AP headline Jan. 24, 2012: Judge says Wheeling can take 3 parcels for park.
What else need be said? That, in a nutshell, is a perfect illustration of where America stands in regards to constitutional private property rights – on shifty, sandy ground.
Recall Amendment Five, denying government the ability or authority to take private property “for public use, without just compensation.” Or, Samuel Adams, 1772, on The Rights of the Colonists: “The supreme power cannot justly take from any man, any part of his property without his consent, in person or by his representative.”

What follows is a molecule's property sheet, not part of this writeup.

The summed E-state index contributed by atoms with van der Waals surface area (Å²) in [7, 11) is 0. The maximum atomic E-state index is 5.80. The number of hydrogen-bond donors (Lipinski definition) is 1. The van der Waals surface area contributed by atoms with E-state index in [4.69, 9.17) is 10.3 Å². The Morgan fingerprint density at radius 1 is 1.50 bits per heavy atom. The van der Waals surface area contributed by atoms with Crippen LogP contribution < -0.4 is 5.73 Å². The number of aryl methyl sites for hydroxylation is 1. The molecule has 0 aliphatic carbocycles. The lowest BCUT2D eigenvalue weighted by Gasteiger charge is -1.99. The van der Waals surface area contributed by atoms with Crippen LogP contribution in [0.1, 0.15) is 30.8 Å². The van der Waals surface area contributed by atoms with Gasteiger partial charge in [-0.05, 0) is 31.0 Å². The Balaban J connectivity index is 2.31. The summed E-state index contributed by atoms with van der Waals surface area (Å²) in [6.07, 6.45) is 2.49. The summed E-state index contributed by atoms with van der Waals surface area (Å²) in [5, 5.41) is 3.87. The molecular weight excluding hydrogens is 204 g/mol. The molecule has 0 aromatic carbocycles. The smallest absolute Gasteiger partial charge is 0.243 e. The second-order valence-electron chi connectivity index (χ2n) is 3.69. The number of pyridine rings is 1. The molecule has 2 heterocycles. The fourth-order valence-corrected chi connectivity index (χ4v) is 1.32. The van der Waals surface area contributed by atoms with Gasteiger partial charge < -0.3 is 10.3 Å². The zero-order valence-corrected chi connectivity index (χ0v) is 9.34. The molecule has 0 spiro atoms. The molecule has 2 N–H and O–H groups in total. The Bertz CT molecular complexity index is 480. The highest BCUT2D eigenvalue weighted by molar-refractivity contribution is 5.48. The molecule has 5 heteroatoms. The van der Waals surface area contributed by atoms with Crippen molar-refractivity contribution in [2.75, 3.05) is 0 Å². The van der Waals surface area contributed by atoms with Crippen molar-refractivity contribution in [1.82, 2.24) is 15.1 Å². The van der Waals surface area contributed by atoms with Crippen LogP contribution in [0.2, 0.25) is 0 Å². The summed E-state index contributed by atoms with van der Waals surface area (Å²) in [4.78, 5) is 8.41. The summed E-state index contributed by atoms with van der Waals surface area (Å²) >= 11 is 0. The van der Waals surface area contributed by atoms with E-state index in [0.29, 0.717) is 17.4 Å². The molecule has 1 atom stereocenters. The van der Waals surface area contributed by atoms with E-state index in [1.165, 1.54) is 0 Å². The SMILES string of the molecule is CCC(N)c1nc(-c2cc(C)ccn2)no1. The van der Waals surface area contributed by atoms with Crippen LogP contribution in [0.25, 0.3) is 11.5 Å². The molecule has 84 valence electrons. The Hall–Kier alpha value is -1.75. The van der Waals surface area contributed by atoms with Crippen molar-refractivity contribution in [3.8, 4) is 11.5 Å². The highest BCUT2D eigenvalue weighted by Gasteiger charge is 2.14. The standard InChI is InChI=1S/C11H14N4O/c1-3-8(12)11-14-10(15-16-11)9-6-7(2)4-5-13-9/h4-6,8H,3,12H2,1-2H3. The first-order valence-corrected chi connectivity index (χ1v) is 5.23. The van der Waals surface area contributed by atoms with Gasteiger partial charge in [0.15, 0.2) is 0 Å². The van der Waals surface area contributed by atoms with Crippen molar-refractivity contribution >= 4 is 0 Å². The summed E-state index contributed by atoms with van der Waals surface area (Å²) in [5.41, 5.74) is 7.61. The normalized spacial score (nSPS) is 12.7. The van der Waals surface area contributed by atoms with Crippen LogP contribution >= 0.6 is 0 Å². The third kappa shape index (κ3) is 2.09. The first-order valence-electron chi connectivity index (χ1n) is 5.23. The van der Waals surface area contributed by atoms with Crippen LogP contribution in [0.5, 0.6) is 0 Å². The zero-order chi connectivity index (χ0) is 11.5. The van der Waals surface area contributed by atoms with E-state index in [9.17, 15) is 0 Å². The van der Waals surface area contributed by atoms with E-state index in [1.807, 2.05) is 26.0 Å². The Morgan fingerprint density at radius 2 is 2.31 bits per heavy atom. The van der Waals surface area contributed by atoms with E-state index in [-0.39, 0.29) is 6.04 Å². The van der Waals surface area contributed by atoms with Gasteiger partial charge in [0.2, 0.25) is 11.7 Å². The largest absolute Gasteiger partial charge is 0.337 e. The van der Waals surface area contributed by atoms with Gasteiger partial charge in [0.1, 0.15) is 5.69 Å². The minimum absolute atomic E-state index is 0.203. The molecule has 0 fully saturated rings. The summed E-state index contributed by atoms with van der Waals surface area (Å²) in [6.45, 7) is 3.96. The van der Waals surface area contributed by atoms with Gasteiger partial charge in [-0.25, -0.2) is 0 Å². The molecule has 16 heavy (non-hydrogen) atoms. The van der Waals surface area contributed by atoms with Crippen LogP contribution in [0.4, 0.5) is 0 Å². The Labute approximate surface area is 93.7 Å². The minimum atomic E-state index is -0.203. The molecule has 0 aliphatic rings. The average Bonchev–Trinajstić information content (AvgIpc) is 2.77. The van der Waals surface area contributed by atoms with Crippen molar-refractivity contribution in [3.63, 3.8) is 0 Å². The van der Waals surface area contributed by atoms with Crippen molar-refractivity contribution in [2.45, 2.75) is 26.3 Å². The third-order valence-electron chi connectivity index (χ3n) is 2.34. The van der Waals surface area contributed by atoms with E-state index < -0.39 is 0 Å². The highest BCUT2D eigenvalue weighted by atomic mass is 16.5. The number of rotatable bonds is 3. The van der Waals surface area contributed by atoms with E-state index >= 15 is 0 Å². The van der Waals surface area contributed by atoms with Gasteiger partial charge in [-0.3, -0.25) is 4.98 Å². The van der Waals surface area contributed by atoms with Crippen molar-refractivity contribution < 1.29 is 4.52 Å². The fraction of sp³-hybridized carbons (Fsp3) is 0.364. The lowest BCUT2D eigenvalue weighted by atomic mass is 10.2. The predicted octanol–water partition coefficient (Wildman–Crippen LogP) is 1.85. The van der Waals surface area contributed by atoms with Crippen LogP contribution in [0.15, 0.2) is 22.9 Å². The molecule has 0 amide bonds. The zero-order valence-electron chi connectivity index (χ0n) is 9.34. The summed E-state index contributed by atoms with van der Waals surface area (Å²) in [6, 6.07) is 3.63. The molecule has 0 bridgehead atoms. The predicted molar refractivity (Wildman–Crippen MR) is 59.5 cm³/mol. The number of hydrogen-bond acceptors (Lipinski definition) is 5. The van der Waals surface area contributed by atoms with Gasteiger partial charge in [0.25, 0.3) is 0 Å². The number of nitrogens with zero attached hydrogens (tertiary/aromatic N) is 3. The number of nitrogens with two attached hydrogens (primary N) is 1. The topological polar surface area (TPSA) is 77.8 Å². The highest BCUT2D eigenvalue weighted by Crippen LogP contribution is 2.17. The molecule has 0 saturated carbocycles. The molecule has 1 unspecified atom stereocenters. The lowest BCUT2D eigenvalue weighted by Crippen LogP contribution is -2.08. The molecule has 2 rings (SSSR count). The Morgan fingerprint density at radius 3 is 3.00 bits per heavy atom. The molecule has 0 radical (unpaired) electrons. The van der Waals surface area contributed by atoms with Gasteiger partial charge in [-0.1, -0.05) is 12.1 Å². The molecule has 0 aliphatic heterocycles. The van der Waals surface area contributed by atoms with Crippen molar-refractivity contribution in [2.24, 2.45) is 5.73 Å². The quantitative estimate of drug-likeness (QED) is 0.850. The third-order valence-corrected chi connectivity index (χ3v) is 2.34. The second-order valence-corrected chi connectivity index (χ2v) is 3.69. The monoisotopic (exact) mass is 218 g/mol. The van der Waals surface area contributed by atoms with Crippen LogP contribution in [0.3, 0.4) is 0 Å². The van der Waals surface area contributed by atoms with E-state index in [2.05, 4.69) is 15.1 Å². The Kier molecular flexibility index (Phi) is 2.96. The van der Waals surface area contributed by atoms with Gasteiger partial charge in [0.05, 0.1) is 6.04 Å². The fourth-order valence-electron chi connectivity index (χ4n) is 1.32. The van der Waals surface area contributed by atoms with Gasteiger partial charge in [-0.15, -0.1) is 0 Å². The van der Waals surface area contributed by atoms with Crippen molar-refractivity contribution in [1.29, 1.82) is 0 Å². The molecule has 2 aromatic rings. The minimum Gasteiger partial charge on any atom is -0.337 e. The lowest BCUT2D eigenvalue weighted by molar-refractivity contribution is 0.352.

And yet, in West Virginia, Ohio County Circuit Judge Arthur Recht ruled that yes, the city can take private landowners’ properties via eminent domain to use for an athletic field and park project for the Wheeling Central Catholic High School because – here it comes – it’s public use.
The case, of course, is headed to the state Supreme Court for appeal. At issue is the fate of at least three homeowners who don’t want to sell. But this case represents yet one more mind-boggling interpretation of the Constitution’s “public use” clause to favor government over individual – a dangerous trend that will no doubt continue as our nation continues its 180-degree turn from all-things-Founding Father.